Why ‘Carbon Offsets’ Don’t Do All That They Promise

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Why ‘Carbon Offsets’ Don’t Do All That They Promise

1. What are carbon offsets?

A carbon offset is a promissory note to remove a certain amount of greenhouse gases from the air to compensate for emissions occurring elsewhere. The goal is to protect the atmosphere while allowing economic activity to continue. The general term “offset” was popularized long before climate change took center stage: The Clean Air Act of 1970, passed by Congress in 1970, stated that high-volume emissions would only be permissible if the polluter reduced emissions in other locations. While offsets have historically centered around the planting or protection of trees, which absorb carbon dioxide while growing, the use of the term has since been applied to a variety of sustainable efforts globally.

Most of the discussion on the subject revolves around so-called voluntary offsets, purchased by companies, organizations or individuals trying to meet self-imposed goals. Offsets are rare in the far larger compliance markets, in which polluters buy offsets to meet national or international regulatory requirements. Most such trading involves “carbon credits” granted by a regulatory body for cutting emissions over and beyond set targets. Offset transactions typically involve developers who come up with offset proposals, registries that validate whether the carbon savings are real and brokers who match offsets with buyers.

3. How big are the markets?

The size of the compliance market in 2019 was $44 billion, according to the World Bank. The most famous examples of compliance offset initiatives are cap-and-trade programs that limit a company’s carbon emissions unless they buy emission allowances from another entity that has not met its limit. The voluntary market is far smaller: about $300 million in 2018, according to Ecosystem Marketplace. BNEF analysts estimate that there are 2,750 voluntary implemented carbon offset projects verified with the four major registries. These projects have an emissions reduction capacity of 359 million tons of carbon dioxide equivalent per year, larger than France’s emissions. The actual market for offsets reflects a much lower number of actualized carbon reduction. In 2017, total carbon offset issuances removed only 47.1 million tons of carbon dioxide equivalent.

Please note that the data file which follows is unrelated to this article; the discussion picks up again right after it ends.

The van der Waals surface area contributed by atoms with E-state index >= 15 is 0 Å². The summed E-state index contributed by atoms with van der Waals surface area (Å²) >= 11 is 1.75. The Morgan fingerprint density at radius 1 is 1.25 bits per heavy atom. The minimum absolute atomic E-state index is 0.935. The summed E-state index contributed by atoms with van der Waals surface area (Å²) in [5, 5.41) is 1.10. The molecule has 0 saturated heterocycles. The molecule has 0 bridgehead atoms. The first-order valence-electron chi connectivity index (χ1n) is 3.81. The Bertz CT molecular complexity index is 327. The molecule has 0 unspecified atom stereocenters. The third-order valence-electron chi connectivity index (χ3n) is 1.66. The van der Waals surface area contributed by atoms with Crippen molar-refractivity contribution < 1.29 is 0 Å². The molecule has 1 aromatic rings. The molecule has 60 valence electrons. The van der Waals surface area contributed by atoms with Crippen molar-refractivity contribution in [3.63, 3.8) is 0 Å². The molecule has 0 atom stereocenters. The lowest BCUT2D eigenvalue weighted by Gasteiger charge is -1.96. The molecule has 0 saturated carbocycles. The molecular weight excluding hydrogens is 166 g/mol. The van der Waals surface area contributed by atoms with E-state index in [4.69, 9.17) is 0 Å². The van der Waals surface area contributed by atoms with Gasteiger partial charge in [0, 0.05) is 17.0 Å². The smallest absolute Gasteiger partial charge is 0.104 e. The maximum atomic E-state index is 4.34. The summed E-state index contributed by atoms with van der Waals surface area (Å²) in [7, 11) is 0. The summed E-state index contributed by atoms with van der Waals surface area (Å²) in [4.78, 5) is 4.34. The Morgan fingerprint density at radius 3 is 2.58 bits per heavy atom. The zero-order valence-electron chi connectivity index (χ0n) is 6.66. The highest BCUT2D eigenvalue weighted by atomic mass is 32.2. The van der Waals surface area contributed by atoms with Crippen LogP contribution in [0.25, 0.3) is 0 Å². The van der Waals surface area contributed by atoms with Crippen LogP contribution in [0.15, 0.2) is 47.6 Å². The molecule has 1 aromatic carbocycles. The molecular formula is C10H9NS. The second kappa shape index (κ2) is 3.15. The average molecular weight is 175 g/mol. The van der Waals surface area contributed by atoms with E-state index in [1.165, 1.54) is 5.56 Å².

4. What kinds of projects are involved?

The most familiar kinds of offsets, called “sequestered emissions,” are projects that either protect or expand forests, restore deforested areas or involve tree planting on other types of land. Done properly, these projects can reduce atmospheric carbon, provide a range of other benefits to local communities and promote biodiversity. More recently, a small number of companies are offering offsets based on machines that capture carbon dioxide from the air. Other projects fall into the category of “avoided emissions,” such as a renewable energy project that replaces an otherwise carbon-spewing power plant, or projects that capture emissions of carbon from oil and gas refineries or methane produced from farm waste.

5. Are offsets effective?

It depends. A growing number of environmental scientists are raising doubts. The first problem is whether promised reductions are actually happening. Many certification bodies cut corners, which means the carbon savings may not bear fruit. Walt Disney Co. planned to offset their cruise emissions by reforesting the Alto Mayo forest in Peru. Starting in 2009, Disney poured millions of dollars into conservation efforts for the forest. While deforestation in the region is slowing down, disputes between the Peruvian government and local farmers over land rights have raised ethical questions. There are other doubts about offsets as well.

Assuming the certification process is watertight, the effectiveness of an offset project comes down to “additionality,” or the measure of how much extra good a project provides relative to that project not occurring. Projects that lower energy use or nature-based projects like reforestation tend to show higher additionality. Others, such as solar power deployment or biogas production, have lower additionality, because there’s a good chance these projects would have been developed even without the money from the offsets market.

7. What are the alternatives?

Scientists argue that companies’ first priority should be to cut actual emissions wherever possible, and only rely on offsets for the emissions that cannot be cut. Big technology companies are leading the way. Apple Inc. has promised to cut all of their emissions by 75% by 2030 and then offset the remainder. Unilever, for example, plans to manufacture 100% of their products using renewable energy by 2030 showing that greener business models are possible, and only start using offsets when monitoring and verification is a lot stronger. But for companies in other industries, the choices can be tougher. Airlines that have no alternative to burning jet fuel and oil and gas companies do not have the option of drastically reducing emissions without making major changes to their business model or investing heavily in alternative technologies.


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